Astro uses file-based routing to generate your build URLs based on the file layout of your project src/pages directory. When a file is added to the src/pages directory of your project, it is automatically available as a route based on its filename.

Static routes

Astro Components (.astro) and Markdown Files (.md) in the src/pages directory become pages on your website. Each page’s route is decided based on its filename and path within the src/pages directory. This means that there is no separate “routing config” to maintain in an Astro project.

# Example: Static routes
src/pages/index.astro        ->
src/pages/about.astro        ->
src/pages/about/index.astro  ->
src/pages/about/me.astro     ->
src/pages/posts/         ->

Dynamic routes

Sometimes, you need to generate many URLs from a single page component. Astro uses file-based routing to support dynamic route parameters in the filename, so that one page can match many dynamic routes based on some pattern.

An important thing to keep in mind: Astro is a static site builder. There is no Astro server to run in production, which means that every page must be built ahead of time. Pages that use dynamic routes must export a getStaticPaths() function which will tell Astro exactly what pages to generate. Learn more by viewing the complete API Reference.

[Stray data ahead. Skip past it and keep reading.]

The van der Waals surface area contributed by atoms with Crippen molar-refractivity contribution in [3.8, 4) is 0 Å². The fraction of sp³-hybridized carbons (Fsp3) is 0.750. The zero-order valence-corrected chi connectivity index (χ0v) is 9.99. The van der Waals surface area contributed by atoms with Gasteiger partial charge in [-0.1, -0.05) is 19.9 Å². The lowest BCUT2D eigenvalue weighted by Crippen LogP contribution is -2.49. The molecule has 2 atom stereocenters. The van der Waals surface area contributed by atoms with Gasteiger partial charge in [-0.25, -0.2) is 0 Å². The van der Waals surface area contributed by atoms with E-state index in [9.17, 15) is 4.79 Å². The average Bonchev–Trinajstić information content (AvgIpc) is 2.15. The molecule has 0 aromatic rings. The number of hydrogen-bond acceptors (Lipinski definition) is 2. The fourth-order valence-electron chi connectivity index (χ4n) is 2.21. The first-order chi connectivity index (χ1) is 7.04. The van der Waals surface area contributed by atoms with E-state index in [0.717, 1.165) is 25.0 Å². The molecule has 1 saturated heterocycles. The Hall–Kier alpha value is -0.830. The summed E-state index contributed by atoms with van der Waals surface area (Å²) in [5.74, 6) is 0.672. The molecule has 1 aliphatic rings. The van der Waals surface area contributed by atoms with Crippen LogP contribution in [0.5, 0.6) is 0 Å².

Named parameters

Dynamic parameters are encoded into the filename using [bracket] notation:

  • pages/blog/[slug].astro/blog/:slug (/blog/hello-world, /blog/post-2, etc.)
  • pages/[username]/settings.astro → (/fred/settings, /drew/settings, etc.)
  • pages/[lang]-[version]/info.astro → (/en-v1/info, /fr-v2/info, etc.)

Example: Named parameters

Consider the following page pages/post/[pid].astro:

// Example: src/pages/post/[pid].astro
const {pid} = Astro.request.params;
<p>Post: {pid}</p>

Any route like /post/1, /post/abc, etc. will be matched by pages/post/[pid].astro. The matched path parameter will be passed to the page component at Astro.request.params.

For example, the route /post/abc will have the following Astro.request.params object available:

{ "pid": "abc" }

Multiple dynamic route segments can be combined to work the same way. The page pages/post/[pid]/[comment].astro will match the route /post/abc/a-comment and its query object will be:

{ "pid": "abc", "comment": "a-comment" }

Rest parameters

If you need more flexibility in your URL routing, you can use a rest parameter as a universal catch-all. You do this by adding three dots (...) inside your brackets. For example:

  • pages/post/[...slug].astro → (/post/a, /post/a/b, /post/a/b/c, etc.)

Matched parameters will be sent as a query parameter (slug in the example) to the page. In the example above, the path /post/a/b/c will have the following query object:

{ "slug": "a/b/c" }

You can use names other than slug, such as: [...param] or [].

Rest parameters are optional by default, so pages/post/[...slug].astro could match /post/ as well.

Example: Rest parameters

For a real-world example, you might implement GitHub’s file viewer like so:


In this example, a request for /withastro/astro/tree/main/docs/public/favicon.svg would result in the following parameters being available to the page:

	org: 'withastro',
	repo: 'astro',
	branch: 'main',
	file: 'docs/public/favicon.svg'


  • Static routes without path params will take precedence over all other routes, and named path params over catch all path params. Take a look at the following examples:
    • pages/post/create.astro - Will match /post/create
    • pages/post/[pid].astro - Will match /post/1, /post/abc, etc. But not /post/create
    • pages/post/[...slug].astro - Will match /post/1/2, /post/a/b/c, etc. But not /post/create, /post/abc